P.-A. G.  –  U-Man is in fact available as radio, video and written programmes. The idea is to get people to discuss and get involved. We’ve also come up with another series, “Founders of Humanitarianism”, in which we recently interviewed Xavier Emmanuelli, the co-founder of Médecins Sans Frontières, but we also plan to interview humanitarian technicians. We also want to organise round table discussions with short videos on humanitarian or environmental topics, such as the “Time to Be”, where we interview an eyewitness speaking directly to viewers. We want to create videos that address people’s concerns and that can be passed on to city officials and later, I hope, to other francophone countries. We will also ultimately try to approach non-French, and non-French-speaking NGOs.

A. H.  –  You have mentioned the link between humanitarianism and the environment, and this will precisely be the theme of Focus in our July issue. How do you see these two interacting?

P.-A. G.  –  We are at a historical turning point when these two concepts are intersecting. The history of humanitarianism goes back to the origins of the laws of war, back to the nineteenth century when the Red Cross was founded, and when it was later developed by the French doctors in the years 1970-1980 with the creation of NGOs like Médecins Sans Frontières, Médecins du Monde, etc. The Brits also developed their own idea of humanitarianism, but differently from the French in that theirs maintains a stronger interaction with the State. Then there are the growing technical considerations of humanitarian operations. And today we see all the excitement around the environment, the questions raised on managing growth, on the meaning of progress. We’ve reached a time when these two themes are coming together and merging into one.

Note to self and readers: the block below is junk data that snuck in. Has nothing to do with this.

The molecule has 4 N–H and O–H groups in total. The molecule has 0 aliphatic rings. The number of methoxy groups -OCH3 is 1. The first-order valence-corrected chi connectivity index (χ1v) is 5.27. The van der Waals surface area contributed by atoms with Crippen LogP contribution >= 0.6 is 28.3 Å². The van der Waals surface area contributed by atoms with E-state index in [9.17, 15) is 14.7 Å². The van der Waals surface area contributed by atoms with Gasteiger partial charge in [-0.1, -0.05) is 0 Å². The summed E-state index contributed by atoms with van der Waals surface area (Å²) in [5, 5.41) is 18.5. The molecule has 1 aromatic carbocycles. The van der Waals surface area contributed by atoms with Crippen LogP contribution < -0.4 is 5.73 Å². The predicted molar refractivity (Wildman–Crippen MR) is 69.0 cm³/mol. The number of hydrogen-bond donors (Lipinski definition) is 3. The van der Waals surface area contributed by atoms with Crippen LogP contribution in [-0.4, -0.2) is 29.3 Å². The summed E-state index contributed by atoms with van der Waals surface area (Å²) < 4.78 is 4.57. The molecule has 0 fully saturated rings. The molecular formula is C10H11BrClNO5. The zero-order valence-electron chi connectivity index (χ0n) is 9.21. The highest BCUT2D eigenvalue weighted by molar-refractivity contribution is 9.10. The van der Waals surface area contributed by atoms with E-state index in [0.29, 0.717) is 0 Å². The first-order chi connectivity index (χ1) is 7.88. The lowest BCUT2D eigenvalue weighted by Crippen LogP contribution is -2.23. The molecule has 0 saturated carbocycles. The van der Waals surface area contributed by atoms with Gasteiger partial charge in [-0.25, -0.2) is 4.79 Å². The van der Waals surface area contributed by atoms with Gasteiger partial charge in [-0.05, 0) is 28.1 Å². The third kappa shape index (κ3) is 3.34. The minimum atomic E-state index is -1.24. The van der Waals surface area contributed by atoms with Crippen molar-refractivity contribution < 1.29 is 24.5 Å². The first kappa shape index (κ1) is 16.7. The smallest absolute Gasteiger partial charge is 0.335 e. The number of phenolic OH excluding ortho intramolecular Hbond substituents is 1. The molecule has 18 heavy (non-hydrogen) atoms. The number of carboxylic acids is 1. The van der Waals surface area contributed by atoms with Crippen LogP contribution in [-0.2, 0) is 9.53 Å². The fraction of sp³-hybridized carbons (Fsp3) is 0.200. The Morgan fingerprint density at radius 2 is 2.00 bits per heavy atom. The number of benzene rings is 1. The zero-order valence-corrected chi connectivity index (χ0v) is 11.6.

To know more about U-Man: https://www.bubble-art-prod.com/u-man

Translated from the French by Alan Johnson

Memory of a without borders

Memories of Indians. The story of a doctor of the world, Pierre Micheletti, Foreword by Jean Furtos Éditions Parole, 2018 (published in French)

Publisher’s note

The shape our life has taken over the years only becomes clear when we look back on our past. The young French migrant leaving Algeria, the land of his birth, in 1962 and landing up in a tough neighbourhood in Blois, France, knew nothing then of what the future would hold. What invisible hand would guide him to build a life for himself? What would be the influence on his journey through life of the belief his grandmother had in him, or the mysterious order from his father “Comb your hair, you look like an Indian! or his friends in the neighbourhood in which he grew up, or his teachers?

From young boy to the man he is today, Pierre Micheletti takes us with him on his path from family to the world. From country practitioner to humanitarian doctor, he makes a reality of his eagerness to see new places, meet new people. In so doing, he allows us to accompany him along the routes he followed. We feel as if we are actually rubbing shoulders with the peoples and the notable characters that marked his personal story and that of the world. From Danielle Mitterrand to Fidel Castro, from Tibet to Guiana, from the campesinos of Colombia to the Palestinians of Gaza, from his grandmother to his father, he tells the tale of a life as fascinating as a novel, with all its discoveries and questionings, and with a strong sense that globalisation’s only true value is a spirit of fraternity.